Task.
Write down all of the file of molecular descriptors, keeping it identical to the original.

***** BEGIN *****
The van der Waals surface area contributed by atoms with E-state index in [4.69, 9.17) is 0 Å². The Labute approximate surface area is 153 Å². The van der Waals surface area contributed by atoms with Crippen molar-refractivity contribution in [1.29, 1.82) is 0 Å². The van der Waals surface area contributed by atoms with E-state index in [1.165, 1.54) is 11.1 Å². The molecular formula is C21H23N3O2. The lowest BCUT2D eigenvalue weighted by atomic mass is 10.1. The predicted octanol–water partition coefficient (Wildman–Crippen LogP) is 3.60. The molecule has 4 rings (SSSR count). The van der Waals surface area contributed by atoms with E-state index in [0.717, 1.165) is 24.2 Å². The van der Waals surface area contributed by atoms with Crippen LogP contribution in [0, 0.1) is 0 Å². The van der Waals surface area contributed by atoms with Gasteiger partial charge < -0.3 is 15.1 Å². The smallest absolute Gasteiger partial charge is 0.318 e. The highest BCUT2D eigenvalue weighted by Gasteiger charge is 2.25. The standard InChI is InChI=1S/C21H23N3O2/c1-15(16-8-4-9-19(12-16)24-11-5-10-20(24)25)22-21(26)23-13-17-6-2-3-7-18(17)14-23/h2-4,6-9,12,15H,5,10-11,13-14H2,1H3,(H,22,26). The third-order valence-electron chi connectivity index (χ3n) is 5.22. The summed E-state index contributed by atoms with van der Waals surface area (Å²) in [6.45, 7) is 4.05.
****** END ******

The van der Waals surface area contributed by atoms with E-state index in [4.69, 9.17) is 0 Å². The Labute approximate surface area is 153 Å². The van der Waals surface area contributed by atoms with Crippen molar-refractivity contribution in [1.29, 1.82) is 0 Å². The van der Waals surface area contributed by atoms with E-state index in [1.165, 1.54) is 11.1 Å². The molecular formula is C21H23N3O2. The lowest BCUT2D eigenvalue weighted by atomic mass is 10.1. The predicted octanol–water partition coefficient (Wildman–Crippen LogP) is 3.60. The molecule has 4 rings (SSSR count). The van der Waals surface area contributed by atoms with E-state index in [0.717, 1.165) is 24.2 Å². The van der Waals surface area contributed by atoms with Crippen LogP contribution in [0, 0.1) is 0 Å². The van der Waals surface area contributed by atoms with Gasteiger partial charge < -0.3 is 15.1 Å². The smallest absolute Gasteiger partial charge is 0.318 e. The highest BCUT2D eigenvalue weighted by Gasteiger charge is 2.25. The standard InChI is InChI=1S/C21H23N3O2/c1-15(16-8-4-9-19(12-16)24-11-5-10-20(24)25)22-21(26)23-13-17-6-2-3-7-18(17)14-23/h2-4,6-9,12,15H,5,10-11,13-14H2,1H3,(H,22,26). The third-order valence-electron chi connectivity index (χ3n) is 5.22. The summed E-state index contributed by atoms with van der Waals surface area (Å²) in [6.45, 7) is 4.05.